Either way, we hope you enjoy this one! It was a really fun one to make and we hope to start bringing these back to this place sooner rather than later.
Welcome back to the second episode of 1001 Frights, where your hosts Jerry and Bobby discuss horror stories from across media in an effort to uncover the one thousand and one best horror stories of all time. If it counts as horror we’ll try and find a place for it on the list! So please, give it a listen, and if you have any stories you’d like us to talk about, or any questions for us, be sure to contact us at @sonofether or @luckyrevenant! Also, we now have a tumblr, which you can find here!
Stories covered in this episode:
- Dead Space developed by Visceral Games and published by EA
- Salem’s Lot by Stephen King
- Hellraiser directed by Clive Barker
- “The Shadow Over Innsmouth” by HP Lovecraft
Welcome boys and ghouls to the first episode of 1001 Frights! Where we discuss horror and venture to discover the one thousand and one best horror stories of all time! Your hosts Jerry and Bobby will be taking you through in-depth discussions of their favorite horror stories, not-so-favorite horror stories, and stories you suggest! They can be anything from a book to a film to a video game to a rock opera. If it counts as horror we’ll try and put it on the list until it gets bumped off! (which won’t be for a while) So give it a listen and if you have any horror stories you’d like us to cover or questions to answer be sure to contact us @sonofether or @luckyrevenant to axe us! ehehehehehe!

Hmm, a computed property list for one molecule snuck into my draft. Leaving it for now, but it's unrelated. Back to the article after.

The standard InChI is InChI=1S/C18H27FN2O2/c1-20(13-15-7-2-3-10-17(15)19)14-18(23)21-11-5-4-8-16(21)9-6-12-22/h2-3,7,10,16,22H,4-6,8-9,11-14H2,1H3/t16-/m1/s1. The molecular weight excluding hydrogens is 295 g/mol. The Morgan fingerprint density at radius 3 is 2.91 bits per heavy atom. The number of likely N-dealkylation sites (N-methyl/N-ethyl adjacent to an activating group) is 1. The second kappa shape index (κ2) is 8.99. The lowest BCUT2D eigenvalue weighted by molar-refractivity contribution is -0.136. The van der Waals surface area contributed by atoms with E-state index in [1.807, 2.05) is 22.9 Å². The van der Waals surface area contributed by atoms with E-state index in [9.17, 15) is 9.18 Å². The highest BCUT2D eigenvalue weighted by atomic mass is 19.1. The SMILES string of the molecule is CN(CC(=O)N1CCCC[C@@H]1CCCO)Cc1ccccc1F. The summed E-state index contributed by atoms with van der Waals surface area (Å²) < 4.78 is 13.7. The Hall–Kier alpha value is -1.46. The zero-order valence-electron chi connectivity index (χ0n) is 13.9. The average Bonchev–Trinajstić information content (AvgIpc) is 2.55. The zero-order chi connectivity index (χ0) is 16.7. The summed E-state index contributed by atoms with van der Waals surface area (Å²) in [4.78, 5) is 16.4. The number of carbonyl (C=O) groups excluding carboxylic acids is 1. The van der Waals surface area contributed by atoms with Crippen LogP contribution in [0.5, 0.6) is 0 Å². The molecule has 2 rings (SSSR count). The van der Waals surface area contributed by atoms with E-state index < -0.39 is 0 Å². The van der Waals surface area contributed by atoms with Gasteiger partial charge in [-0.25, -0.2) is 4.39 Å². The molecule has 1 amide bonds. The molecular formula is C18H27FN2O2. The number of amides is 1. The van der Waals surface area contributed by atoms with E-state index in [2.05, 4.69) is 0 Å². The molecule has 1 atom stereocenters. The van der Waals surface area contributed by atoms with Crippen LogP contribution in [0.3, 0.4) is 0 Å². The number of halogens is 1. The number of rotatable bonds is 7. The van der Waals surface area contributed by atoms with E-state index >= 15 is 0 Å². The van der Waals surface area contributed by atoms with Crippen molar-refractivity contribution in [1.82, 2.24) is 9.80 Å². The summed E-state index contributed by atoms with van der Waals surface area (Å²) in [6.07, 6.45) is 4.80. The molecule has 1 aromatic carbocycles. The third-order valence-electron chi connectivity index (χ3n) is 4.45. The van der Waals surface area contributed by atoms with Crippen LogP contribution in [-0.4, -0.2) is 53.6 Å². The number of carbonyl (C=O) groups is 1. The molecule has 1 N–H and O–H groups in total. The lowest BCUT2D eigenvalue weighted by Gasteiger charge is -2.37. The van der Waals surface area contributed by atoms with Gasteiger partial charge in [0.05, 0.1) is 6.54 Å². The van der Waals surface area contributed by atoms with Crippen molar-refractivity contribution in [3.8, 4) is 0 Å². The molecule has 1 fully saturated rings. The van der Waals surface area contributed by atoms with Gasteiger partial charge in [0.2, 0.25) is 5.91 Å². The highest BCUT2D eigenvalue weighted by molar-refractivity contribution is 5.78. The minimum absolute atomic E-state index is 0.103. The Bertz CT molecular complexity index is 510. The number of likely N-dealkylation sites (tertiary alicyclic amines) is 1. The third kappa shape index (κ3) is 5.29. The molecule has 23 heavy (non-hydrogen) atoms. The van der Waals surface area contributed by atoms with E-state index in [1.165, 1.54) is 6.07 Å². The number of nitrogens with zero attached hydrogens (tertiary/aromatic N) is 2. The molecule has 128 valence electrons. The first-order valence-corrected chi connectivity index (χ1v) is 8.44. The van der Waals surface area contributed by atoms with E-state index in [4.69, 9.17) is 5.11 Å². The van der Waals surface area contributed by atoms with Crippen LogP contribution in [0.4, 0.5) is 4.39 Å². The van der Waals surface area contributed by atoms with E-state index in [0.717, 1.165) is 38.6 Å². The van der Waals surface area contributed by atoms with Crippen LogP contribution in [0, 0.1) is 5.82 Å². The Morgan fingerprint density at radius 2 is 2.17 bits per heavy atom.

Stories covered in this podcast:
- The Black Cat by Edgar Allen Poe
- Nosferatu directed by F.W. Murneau
- Hellblazer: Dangerous Habits by Garth Ennis and Will Simpson
- Resident Evil 4 directed by Shinji Mikami and Hideki Kamiya
Resident Evil HD is just like the Gamecube release of Resident Evil but even prettier so you should all buy it. Wow, that was easy. Who’s up for Red Robin’s for lunch?
(Editor’s Note: Jerry we’ve talked about this)
In the year 2002, Resident Evil was still considered both a commercial and critical darling and were waiting for the fourth installment, which would not shake the gaming world until three years later. At the time director director Shinji Mikami would pause throwing out games and starting from scratch to go back to basics. And thus was released Resident Evil for the Gamecube, often called REmake by its fans, which retold the initial story of the first game. It wasn’t simply a port of the game like the Gamecube releases of Resident Evil 2 and 3 were. The game was completely reworked. The puzzles were more complicated, the game was bigger, the mansion looked prettier, and the voice acting… well, in Capcom’s defense have you seen the rates union actors require?
Larry Wilmore has a tough act to follow. Taking over a spinoff show from a massively successful show is already a daunting enough task. However it isn’t just Jon Stewart he’s having to follow up. Larry Wilmore also has to succeed the nine-year pop culture icon Stephen Colbert by occupying his former time slot. There are a lot of pitfalls he has to avoid, not the least of which is avoiding simply becoming ‘The Black Daily Show’ or ‘The Black Colbert Report’ . Fortunately, Larry Wilmore has shown himself to be one of the sharpest comedians in the Daily Show’s roster. He’s managed to still be incredibly funny while discussing difficult issues and without losing the edge to what he’s discussing. It’s also hard to argue with the pedigree.